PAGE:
MEMBERS: 17,607
BRANCHES: 11
12-MO SHARE GROWTH: 5.4%
12-MO LOAN GROWTH: 14.1%
ROA: 0.93%

The credit union has designed a number of products and services to help members practice stewardship. One example of this is a 50-basis-point discount on auto loan rates for the finance of a hybrid, electric, or fuel-efficient vehicle. Another example is the credit union’s proprietary investment HSA that pairs the transactional element of a traditional health savings account with the option to invest funds in a suite of socially responsible mutual funds held and managed by the Everence Trust Company, with which the credit union has a custodial relationship.

“There are some offerings like this out there, but you’d have to find a big institution or one specialized in this sort of thing,” Hartzler says.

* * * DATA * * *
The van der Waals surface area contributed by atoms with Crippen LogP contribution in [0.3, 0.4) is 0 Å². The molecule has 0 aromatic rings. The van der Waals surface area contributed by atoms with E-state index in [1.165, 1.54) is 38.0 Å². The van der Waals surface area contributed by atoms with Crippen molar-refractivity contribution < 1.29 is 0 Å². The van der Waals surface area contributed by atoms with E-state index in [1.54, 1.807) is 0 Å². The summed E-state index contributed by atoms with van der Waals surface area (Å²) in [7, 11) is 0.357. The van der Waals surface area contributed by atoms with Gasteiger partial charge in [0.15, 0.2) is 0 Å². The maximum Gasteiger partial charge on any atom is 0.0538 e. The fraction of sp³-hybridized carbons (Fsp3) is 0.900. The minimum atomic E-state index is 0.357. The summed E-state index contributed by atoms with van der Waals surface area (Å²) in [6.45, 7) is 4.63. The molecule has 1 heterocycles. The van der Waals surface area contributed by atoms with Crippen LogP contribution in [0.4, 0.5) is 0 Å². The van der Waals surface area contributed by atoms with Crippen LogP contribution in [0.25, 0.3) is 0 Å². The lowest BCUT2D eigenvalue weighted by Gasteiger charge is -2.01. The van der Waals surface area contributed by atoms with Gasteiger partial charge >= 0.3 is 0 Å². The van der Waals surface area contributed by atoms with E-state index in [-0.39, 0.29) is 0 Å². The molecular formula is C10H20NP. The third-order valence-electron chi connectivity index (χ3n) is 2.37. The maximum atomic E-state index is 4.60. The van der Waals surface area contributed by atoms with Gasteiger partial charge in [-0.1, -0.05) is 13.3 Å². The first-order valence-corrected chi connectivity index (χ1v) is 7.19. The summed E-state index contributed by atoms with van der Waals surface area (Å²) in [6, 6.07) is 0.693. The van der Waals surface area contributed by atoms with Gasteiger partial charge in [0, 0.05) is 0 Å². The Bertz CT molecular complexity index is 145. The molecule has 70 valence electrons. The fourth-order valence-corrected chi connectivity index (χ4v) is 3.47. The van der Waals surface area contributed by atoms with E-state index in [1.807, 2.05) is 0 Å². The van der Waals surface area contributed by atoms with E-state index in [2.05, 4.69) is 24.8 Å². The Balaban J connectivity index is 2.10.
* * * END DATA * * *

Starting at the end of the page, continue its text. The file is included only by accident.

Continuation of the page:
According to Hartzler, Everence pays 25 basis points on HSA deposits between $3,000-$25,000 and 35 basis points on deposits greater than $25,000, although Hartzler anticipates that will increase before the summer ends.

For $3 per month, however, members can opt in to an add-on service where they can invest part of their account balance in the credit union’s socially responsible mutual funds, which offers depositors a potentially greater return (click here to view performance data). There is no cost to transfer funds and no transactional limits. Account contributions are tax deductible, withdrawals to pay for qualified medical expenses are tax free, and earnings are tax free. What’s more, Hartzler finds HSAs to be a particularly sticky deposit product.